By Don Ruiz The News Tribune
CARSON, CALIF. — Anyone planning to watch the Seattle Sounders’ match at Chivas USA on Saturday might want to stick around until the final whistle.
The Sounders have played six games this Major League Soccer season, and in four of them a result-changing goal has been scored in the 85th minute or later.
The trend began with the season opener, when Chad Barrett made Seattle a winner in stoppage time. And it has continued over the past three games: with Columbus scoring in stoppage time for a 2-1 win; at Portland, where Seattle’s Clint Dempsey got the final two goals of a 4-4 draw in the 85th and 87th minutes; and then again last weekend at Dallas, where Seattle’s 3-2 victory clicked into place with a Dempsey goal in the 85th minute.
What’s going on here?
“Physically at that point people start to get tired, and so mistakes happen,” coach Sigi Schmid said. “But it’s also a little bit of a tribute to … our persistence that we’re going to play through the end of the game. We’re not going to stop playing at 90 or at 88. It’s a reflection of good character for us. But it’s also a reflection that our fitness is pretty good and we’re able to maintain our concentration late — for the most part: Columbus, being the exception.”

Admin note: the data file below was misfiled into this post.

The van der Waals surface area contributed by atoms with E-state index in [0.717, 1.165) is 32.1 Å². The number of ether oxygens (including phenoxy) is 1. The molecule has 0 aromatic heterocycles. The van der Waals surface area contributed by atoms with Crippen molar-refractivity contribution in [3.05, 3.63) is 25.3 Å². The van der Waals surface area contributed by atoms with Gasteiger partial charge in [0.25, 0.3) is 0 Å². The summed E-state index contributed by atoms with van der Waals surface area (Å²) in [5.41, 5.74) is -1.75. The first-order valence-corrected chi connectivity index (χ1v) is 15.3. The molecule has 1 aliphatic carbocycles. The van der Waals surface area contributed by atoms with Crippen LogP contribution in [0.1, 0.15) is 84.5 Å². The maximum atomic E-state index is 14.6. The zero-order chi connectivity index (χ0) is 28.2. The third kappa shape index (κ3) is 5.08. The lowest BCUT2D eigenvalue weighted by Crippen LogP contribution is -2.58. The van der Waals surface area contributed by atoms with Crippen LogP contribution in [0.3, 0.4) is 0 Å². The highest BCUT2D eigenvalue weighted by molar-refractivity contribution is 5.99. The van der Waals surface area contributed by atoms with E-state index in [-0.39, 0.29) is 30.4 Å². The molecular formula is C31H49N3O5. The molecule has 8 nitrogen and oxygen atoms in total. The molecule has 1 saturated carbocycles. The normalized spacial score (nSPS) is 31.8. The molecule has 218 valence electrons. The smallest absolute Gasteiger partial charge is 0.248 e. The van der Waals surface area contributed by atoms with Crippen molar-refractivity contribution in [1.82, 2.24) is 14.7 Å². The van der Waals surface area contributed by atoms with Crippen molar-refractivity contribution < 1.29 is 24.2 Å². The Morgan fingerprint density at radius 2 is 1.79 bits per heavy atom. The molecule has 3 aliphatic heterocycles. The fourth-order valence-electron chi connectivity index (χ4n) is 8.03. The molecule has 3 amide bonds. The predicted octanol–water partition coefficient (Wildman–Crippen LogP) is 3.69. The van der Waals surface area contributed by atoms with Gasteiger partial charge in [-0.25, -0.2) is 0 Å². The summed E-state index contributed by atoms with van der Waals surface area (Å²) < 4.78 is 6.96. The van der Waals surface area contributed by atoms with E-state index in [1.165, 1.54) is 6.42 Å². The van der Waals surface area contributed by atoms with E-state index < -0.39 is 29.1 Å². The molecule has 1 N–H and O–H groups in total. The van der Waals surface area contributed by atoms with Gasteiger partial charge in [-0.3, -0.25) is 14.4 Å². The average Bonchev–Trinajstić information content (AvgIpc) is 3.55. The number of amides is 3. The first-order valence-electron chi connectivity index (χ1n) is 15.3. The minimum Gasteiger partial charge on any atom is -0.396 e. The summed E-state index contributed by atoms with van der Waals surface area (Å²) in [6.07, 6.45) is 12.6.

The man who specializes in keeping the Sounders’ physically fit enough for those late-game heroics is David Tenney, who has taken on the new title of “sports science and performance manager” after spending the previous five seasons as fitness coach.
Even the fittest of players will feel the effects of a long soccer match. However, Tenney was asked why those effects seem to benefit offense more than defense.
“As guys start to have a little bit of fatigue … there’s not as good a pressure on the ball,” he said. “The back lines don’t push up as much, and then that actually makes it more of a running game because there’s more space to run in.”
Tenney can actually quantify this happening.
Saturday in Dallas, for example, he found that players on the two teams ran a combined 47 kilometers in the first half, but increased that to a combined 52 kilometers in the second.
“That was an interesting stat because it means that the game opened up,” he said. “There was fatigue, but there are some players out there who are running a lot more in the second half than they were running in the first half.”
As his new title indicates, Tenney knows physiology. However, he also knows soccer, having played in Europe and the domestic Continental Indoor Soccer League through most of the 1990s.
And he believes the uptick in late goals also indicates an uptick in the quality of MLS strikers, who are punishing defensive mistakes in ways that didn’t happen previously.
“Is it style of play, is it fatigue? I think it also includes the quality of the league as well,” he said. “It says something that now that these games are open people are actually scoring a lot of goals at the end where maybe in years past you didn’t see as many goals.”